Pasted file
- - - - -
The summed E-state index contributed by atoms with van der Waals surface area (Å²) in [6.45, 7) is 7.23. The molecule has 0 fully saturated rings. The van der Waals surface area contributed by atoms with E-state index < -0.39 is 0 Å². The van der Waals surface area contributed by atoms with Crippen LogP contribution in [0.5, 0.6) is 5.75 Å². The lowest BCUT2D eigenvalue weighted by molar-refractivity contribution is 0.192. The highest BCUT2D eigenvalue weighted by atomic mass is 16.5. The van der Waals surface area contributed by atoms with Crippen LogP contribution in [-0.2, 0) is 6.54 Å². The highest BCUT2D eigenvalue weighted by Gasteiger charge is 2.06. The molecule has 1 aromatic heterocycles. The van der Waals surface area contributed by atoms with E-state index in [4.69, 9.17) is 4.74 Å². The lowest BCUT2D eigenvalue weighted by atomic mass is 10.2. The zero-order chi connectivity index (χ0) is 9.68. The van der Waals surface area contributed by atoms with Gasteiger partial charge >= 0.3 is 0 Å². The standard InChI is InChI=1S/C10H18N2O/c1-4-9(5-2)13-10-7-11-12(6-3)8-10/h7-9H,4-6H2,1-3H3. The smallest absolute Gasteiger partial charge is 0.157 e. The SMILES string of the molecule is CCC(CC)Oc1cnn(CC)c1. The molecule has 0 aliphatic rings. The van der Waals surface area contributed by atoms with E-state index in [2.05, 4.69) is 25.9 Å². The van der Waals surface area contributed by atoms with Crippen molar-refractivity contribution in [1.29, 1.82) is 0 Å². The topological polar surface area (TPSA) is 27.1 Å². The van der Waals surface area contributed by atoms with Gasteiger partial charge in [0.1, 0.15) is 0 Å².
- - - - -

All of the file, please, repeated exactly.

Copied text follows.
The summed E-state index contributed by atoms with van der Waals surface area (Å²) in [6.45, 7) is 7.23. The molecule has 0 fully saturated rings. The van der Waals surface area contributed by atoms with E-state index < -0.39 is 0 Å². The van der Waals surface area contributed by atoms with Crippen LogP contribution in [0.5, 0.6) is 5.75 Å². The lowest BCUT2D eigenvalue weighted by molar-refractivity contribution is 0.192. The highest BCUT2D eigenvalue weighted by atomic mass is 16.5. The van der Waals surface area contributed by atoms with Crippen LogP contribution in [-0.2, 0) is 6.54 Å². The highest BCUT2D eigenvalue weighted by Gasteiger charge is 2.06. The molecule has 1 aromatic heterocycles. The van der Waals surface area contributed by atoms with E-state index in [4.69, 9.17) is 4.74 Å². The lowest BCUT2D eigenvalue weighted by atomic mass is 10.2. The zero-order chi connectivity index (χ0) is 9.68. The van der Waals surface area contributed by atoms with Gasteiger partial charge >= 0.3 is 0 Å². The standard InChI is InChI=1S/C10H18N2O/c1-4-9(5-2)13-10-7-11-12(6-3)8-10/h7-9H,4-6H2,1-3H3. The smallest absolute Gasteiger partial charge is 0.157 e. The SMILES string of the molecule is CCC(CC)Oc1cnn(CC)c1. The molecule has 0 aliphatic rings. The van der Waals surface area contributed by atoms with E-state index in [2.05, 4.69) is 25.9 Å². The van der Waals surface area contributed by atoms with Crippen molar-refractivity contribution in [1.29, 1.82) is 0 Å². The topological polar surface area (TPSA) is 27.1 Å². The van der Waals surface area contributed by atoms with Gasteiger partial charge in [0.1, 0.15) is 0 Å².